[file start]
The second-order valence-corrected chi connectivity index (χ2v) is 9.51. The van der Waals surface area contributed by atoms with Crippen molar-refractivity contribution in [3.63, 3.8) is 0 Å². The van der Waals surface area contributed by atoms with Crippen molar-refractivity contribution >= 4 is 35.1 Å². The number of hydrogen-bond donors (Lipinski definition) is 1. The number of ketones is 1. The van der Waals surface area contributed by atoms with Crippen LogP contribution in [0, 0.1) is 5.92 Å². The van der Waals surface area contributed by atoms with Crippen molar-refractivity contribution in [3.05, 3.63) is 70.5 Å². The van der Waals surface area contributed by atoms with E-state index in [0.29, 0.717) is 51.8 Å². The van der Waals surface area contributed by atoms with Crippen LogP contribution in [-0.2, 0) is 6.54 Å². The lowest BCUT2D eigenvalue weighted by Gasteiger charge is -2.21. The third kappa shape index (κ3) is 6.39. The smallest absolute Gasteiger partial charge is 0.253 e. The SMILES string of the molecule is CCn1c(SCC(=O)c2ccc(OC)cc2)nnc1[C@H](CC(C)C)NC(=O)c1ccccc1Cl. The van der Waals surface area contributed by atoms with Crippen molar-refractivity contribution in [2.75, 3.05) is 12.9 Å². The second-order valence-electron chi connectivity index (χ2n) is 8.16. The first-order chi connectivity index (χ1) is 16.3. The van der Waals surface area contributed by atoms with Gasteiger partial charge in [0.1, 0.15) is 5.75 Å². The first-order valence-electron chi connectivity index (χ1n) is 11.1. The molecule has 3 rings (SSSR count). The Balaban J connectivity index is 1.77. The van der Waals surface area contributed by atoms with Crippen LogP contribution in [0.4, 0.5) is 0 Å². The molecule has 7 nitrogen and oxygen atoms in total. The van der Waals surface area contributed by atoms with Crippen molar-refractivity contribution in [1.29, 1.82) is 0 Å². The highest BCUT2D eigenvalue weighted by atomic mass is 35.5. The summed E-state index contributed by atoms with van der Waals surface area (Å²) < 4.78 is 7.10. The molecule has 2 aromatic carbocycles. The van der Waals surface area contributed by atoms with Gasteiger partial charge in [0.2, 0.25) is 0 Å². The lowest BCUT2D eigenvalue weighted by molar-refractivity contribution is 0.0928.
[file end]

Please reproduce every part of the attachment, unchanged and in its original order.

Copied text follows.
The second-order valence-corrected chi connectivity index (χ2v) is 9.51. The van der Waals surface area contributed by atoms with Crippen molar-refractivity contribution in [3.63, 3.8) is 0 Å². The van der Waals surface area contributed by atoms with Crippen molar-refractivity contribution >= 4 is 35.1 Å². The number of hydrogen-bond donors (Lipinski definition) is 1. The number of ketones is 1. The van der Waals surface area contributed by atoms with Crippen LogP contribution in [0, 0.1) is 5.92 Å². The van der Waals surface area contributed by atoms with Crippen molar-refractivity contribution in [3.05, 3.63) is 70.5 Å². The van der Waals surface area contributed by atoms with E-state index in [0.29, 0.717) is 51.8 Å². The van der Waals surface area contributed by atoms with Crippen LogP contribution in [-0.2, 0) is 6.54 Å². The lowest BCUT2D eigenvalue weighted by Gasteiger charge is -2.21. The third kappa shape index (κ3) is 6.39. The smallest absolute Gasteiger partial charge is 0.253 e. The SMILES string of the molecule is CCn1c(SCC(=O)c2ccc(OC)cc2)nnc1[C@H](CC(C)C)NC(=O)c1ccccc1Cl. The van der Waals surface area contributed by atoms with Crippen molar-refractivity contribution in [2.75, 3.05) is 12.9 Å². The second-order valence-electron chi connectivity index (χ2n) is 8.16. The first-order chi connectivity index (χ1) is 16.3. The van der Waals surface area contributed by atoms with Gasteiger partial charge in [0.1, 0.15) is 5.75 Å². The first-order valence-electron chi connectivity index (χ1n) is 11.1. The molecule has 3 rings (SSSR count). The Balaban J connectivity index is 1.77. The van der Waals surface area contributed by atoms with Crippen LogP contribution in [0.4, 0.5) is 0 Å². The molecule has 7 nitrogen and oxygen atoms in total. The van der Waals surface area contributed by atoms with Crippen molar-refractivity contribution in [1.29, 1.82) is 0 Å². The highest BCUT2D eigenvalue weighted by atomic mass is 35.5. The summed E-state index contributed by atoms with van der Waals surface area (Å²) < 4.78 is 7.10. The molecule has 2 aromatic carbocycles. The van der Waals surface area contributed by atoms with Gasteiger partial charge in [0.2, 0.25) is 0 Å². The lowest BCUT2D eigenvalue weighted by molar-refractivity contribution is 0.0928.